Gillian McAinsh email@example.com
THE final sale of the 2012 summer selling season last week saw "exceptional high quality” mohair bales sold at Port Elizabeth's Cape Mohair and Wool (CMW) break records.
The 1000 or so mohair producers within a 300km radius of Nelson Mandela Bay generate half of the world's mohair and CMW is the world's largest mohair broker, with 8.2ha of handling and warehouse facilities in Deal Party.
CMW general manager Pierre van der Vyver said the angora goat kid offering from Billy and Fred Colborne of Willowmore and the seasonal record-breaking Zegna bale of Piet Viljoen of Kleinpoort were highlights of the auction. The record price for this season for the Viljoen bale was R360 per kilogram.
"The Colbornes sold eight bales of super kid for an average price of R308/kg, the highest average ever for eight bales from one clip,” Van der Vyver said.
"The overall competition was good from all buyers. Traditionally, the last sale of the season always contains a lot of poorer quality lots, putting some downward pressure on average prices.”
Van der Vyver said history was made at the previous CMW auction late last month, with the highest sale average for any mohair broker achieved, with a recorded average of R121.18/kg. He said this record average could be attributed to a "very special offering” of a few big EGT-tested, high quality clips.
A world record price for adults was established when two bales of Louw and Frans Retief of Murraysburg were sold respectively for R183/kg (presented as winter young goats) and R170/kg (presented as adults). Both were record prices for their categories.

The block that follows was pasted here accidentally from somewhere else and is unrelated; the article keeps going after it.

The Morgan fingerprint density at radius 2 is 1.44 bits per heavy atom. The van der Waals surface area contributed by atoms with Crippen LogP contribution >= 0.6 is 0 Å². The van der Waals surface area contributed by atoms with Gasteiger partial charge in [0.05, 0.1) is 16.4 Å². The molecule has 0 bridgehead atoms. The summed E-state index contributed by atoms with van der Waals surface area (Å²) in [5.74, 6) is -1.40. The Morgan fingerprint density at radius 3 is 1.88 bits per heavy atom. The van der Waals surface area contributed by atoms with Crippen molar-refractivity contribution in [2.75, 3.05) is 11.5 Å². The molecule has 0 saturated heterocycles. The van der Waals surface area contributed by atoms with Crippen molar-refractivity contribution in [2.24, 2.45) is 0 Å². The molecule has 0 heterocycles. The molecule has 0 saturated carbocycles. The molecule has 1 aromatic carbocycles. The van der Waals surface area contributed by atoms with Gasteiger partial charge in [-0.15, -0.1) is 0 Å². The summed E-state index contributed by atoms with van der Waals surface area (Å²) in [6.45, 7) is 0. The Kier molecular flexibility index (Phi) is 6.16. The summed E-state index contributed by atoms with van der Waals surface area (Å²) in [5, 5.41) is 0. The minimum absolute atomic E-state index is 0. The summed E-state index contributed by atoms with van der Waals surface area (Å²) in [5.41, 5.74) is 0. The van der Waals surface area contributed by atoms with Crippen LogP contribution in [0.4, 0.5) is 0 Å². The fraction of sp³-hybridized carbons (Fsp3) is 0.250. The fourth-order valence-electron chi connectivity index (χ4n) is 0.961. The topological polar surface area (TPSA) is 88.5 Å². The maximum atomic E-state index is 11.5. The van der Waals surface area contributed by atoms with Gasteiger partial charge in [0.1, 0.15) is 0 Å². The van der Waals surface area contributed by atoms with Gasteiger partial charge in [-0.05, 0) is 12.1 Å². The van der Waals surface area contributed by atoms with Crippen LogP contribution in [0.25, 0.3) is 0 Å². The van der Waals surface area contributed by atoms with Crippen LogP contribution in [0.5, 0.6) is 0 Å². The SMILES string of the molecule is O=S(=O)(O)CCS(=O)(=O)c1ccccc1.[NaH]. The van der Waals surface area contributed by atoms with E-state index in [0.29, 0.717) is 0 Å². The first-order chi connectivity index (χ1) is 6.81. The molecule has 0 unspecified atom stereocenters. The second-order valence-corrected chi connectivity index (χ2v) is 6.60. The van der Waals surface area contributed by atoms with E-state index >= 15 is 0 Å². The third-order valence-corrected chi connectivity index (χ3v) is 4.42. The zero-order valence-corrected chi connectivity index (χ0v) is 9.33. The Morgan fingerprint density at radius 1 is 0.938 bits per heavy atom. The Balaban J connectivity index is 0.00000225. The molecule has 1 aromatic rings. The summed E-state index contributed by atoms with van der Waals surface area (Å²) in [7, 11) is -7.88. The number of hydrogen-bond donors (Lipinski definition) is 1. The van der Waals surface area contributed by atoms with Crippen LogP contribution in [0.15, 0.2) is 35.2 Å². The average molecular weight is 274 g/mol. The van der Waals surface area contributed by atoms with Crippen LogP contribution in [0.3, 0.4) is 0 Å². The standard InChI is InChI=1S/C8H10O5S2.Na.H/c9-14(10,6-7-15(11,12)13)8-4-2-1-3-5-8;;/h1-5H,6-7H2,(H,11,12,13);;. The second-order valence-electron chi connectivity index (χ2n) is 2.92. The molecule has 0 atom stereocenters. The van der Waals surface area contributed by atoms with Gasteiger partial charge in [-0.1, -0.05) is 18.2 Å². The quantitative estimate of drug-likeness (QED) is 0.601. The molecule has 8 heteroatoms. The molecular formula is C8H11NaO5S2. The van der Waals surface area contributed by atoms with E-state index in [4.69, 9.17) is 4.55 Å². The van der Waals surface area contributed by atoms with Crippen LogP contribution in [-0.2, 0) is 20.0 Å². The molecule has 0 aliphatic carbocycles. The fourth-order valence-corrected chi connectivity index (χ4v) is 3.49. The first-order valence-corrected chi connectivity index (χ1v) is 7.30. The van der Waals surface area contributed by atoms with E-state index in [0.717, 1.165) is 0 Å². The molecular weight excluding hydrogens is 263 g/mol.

The finest ever summer kid clip was also offered and sold by Weeber Truter of Oudtshoorn. The nine bales offered tested on average 20.7 micron. The finest bale at 19.6 micron was sold at R266/kg, but all nine bales sold at an average of R256/kg.
By comparison, an average strand of mohair may be around 33 micron. Drought makes the fibres finer, but less plentiful, so the yield is lower but more luxurious – and the price higher.
Mohair is sought after as a luxury fibre for many end products because it takes dye colour better than wool and has a lustrous gloss.
One South African buyer's house, Samil, bought all the bales to be processed in one lot for a client in Bradford, England. The client is an exclusive manufacturer of high quality men's suiting material.
At least 90% of mohair is processed in South Africa, with only a fraction going abroad to be washed and spun.
"The rest of the world looks at the auctions taking place in Port Elizabeth,” Van der Vyver said.
"It is very seldom that you have in one city one industry from start to finish. We have something unique here that we can be proud of.”